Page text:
Waterloo: David Frum Doubles Down (Update: PJM Gets a Mark Levin Shout-Out)

I’m not going to go on at length about David Frum.  We all know who he is; we all know what he is and what he represents.  He’s a “conservative” who gets his jollies and press gigs railing at actual conservatives, along the lines of Kathleen Parker and, during the 2008 campaign, Peggy Noonan.  Parker has gone on to CNN infamy alongside Eliot Spitzer, while Noonan has tried to rehab herself by claiming that the Tea Party saved the GOP.  She’s right about that, but only from a rearview mirror perspective.  It’s easy to get stuff right after it’s already happened.  But David Frum can’t even manage that.

As for Frum, he’s out doubling down on the Democrats’ defeat, saying that even though they took 64 House seats, several legislatures, several governorships, and hundreds of seats down the ballots, the Republicans are still headed for Waterloo — ultimate defeat.  But we’ve heard this song before and it’s always the same.  When the Democrats all but locked Republicans out of the health care bill negotiations, Frum denounced … the Republicans, for not “compromising.”  When the Democrats passed that bill over the objections of the majority of the people, Frum denounced … the Republicans.  Now that the Republicans have won big over the Democrats, here comes Frum to denounce … the Republicans.  Seeing a pattern in any of this?  Says Frum:

And now, as Republicans celebrate their biggest congressional victory since 1946, I am getting a lot of e-mail that taunts me: “See how wrong you were?”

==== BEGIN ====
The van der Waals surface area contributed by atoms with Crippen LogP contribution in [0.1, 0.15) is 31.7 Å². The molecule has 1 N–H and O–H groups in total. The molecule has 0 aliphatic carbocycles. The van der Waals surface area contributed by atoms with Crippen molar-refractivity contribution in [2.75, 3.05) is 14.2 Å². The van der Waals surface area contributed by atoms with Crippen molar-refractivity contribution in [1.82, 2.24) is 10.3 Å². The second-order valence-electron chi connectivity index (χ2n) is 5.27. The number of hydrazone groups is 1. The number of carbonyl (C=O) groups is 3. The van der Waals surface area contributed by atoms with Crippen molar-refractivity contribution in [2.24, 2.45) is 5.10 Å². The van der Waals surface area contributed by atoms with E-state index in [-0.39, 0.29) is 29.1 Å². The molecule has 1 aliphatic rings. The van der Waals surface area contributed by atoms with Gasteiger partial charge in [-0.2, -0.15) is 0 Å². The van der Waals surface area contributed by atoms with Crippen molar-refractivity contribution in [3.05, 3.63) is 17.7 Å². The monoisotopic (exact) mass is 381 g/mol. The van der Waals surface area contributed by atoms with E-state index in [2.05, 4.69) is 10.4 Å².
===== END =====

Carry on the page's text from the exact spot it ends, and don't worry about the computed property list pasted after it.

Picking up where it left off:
To which I say: Enjoy the moment, fellas. You are only at the beginning of the pain of discovering how right I was.

From a conservative point of view, there’s a lot not to like about the Democratic health care reform.

I don’t like the new taxes to pay for it: a new tax on payrolls and a new tax on investment income. I don’t like the new burden on the states, in the form of higher Medicaid spending. I don’t like the plan’s steps toward price controls instead of price competition.

I could go on.

But all those things I don’t like — they are all the law of the land. To correct them will require action by the House, Senate, and president.

Yeah, Frum could go on and he usually does, and he’s usually wrong. And in the case of ObamaCare he’s just wrong about the clearest path to killing it off.  For him to be right, there have to be no states suing to wreck ObamaCare on constitutional grounds, or if any states are suing, they have to have no chance of winning.  And there has to be no possibility of any Democrat anywhere seeing that their party jumped off a cliff by passing that bill, and therefore joining with Republicans to de-fang it.

To that point, I offer Tennessee’s Phil Bredesen, a Democrat who is already on the record opposing ObamaCare because of its effect on state budgets.  Others, like Senator-elect Joe Manchin, have their policy fingers in the wind too.